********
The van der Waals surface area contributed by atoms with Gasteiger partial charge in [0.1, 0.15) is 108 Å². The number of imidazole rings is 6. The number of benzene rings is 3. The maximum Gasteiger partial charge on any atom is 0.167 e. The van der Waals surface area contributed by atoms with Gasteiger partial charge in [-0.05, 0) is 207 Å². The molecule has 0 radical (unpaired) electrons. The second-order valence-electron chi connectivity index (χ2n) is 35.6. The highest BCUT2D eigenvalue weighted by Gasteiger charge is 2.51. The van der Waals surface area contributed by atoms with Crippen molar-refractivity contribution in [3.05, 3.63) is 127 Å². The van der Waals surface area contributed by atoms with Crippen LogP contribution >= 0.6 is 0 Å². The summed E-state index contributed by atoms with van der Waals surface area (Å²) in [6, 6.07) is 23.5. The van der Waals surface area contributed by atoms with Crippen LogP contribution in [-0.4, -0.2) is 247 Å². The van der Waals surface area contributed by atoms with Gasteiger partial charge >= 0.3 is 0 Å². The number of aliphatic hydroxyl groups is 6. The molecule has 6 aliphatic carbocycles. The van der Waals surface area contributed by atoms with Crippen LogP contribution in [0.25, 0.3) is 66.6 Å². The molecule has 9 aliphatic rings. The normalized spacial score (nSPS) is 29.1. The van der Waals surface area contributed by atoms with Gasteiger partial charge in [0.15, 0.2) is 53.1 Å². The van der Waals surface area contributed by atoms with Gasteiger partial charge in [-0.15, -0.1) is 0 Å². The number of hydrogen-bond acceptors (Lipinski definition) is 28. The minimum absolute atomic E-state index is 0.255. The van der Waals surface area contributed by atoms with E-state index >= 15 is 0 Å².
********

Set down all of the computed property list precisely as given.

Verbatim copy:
The van der Waals surface area contributed by atoms with Gasteiger partial charge in [0.1, 0.15) is 108 Å². The number of imidazole rings is 6. The number of benzene rings is 3. The maximum Gasteiger partial charge on any atom is 0.167 e. The van der Waals surface area contributed by atoms with Gasteiger partial charge in [-0.05, 0) is 207 Å². The molecule has 0 radical (unpaired) electrons. The second-order valence-electron chi connectivity index (χ2n) is 35.6. The highest BCUT2D eigenvalue weighted by Gasteiger charge is 2.51. The van der Waals surface area contributed by atoms with Crippen molar-refractivity contribution in [3.05, 3.63) is 127 Å². The van der Waals surface area contributed by atoms with Crippen LogP contribution >= 0.6 is 0 Å². The summed E-state index contributed by atoms with van der Waals surface area (Å²) in [6, 6.07) is 23.5. The van der Waals surface area contributed by atoms with Crippen LogP contribution in [-0.4, -0.2) is 247 Å². The van der Waals surface area contributed by atoms with Gasteiger partial charge >= 0.3 is 0 Å². The number of aliphatic hydroxyl groups is 6. The molecule has 6 aliphatic carbocycles. The van der Waals surface area contributed by atoms with Crippen LogP contribution in [0.25, 0.3) is 66.6 Å². The molecule has 9 aliphatic rings. The normalized spacial score (nSPS) is 29.1. The van der Waals surface area contributed by atoms with Gasteiger partial charge in [0.15, 0.2) is 53.1 Å². The van der Waals surface area contributed by atoms with Gasteiger partial charge in [-0.15, -0.1) is 0 Å². The number of hydrogen-bond acceptors (Lipinski definition) is 28. The minimum absolute atomic E-state index is 0.255. The van der Waals surface area contributed by atoms with E-state index >= 15 is 0 Å².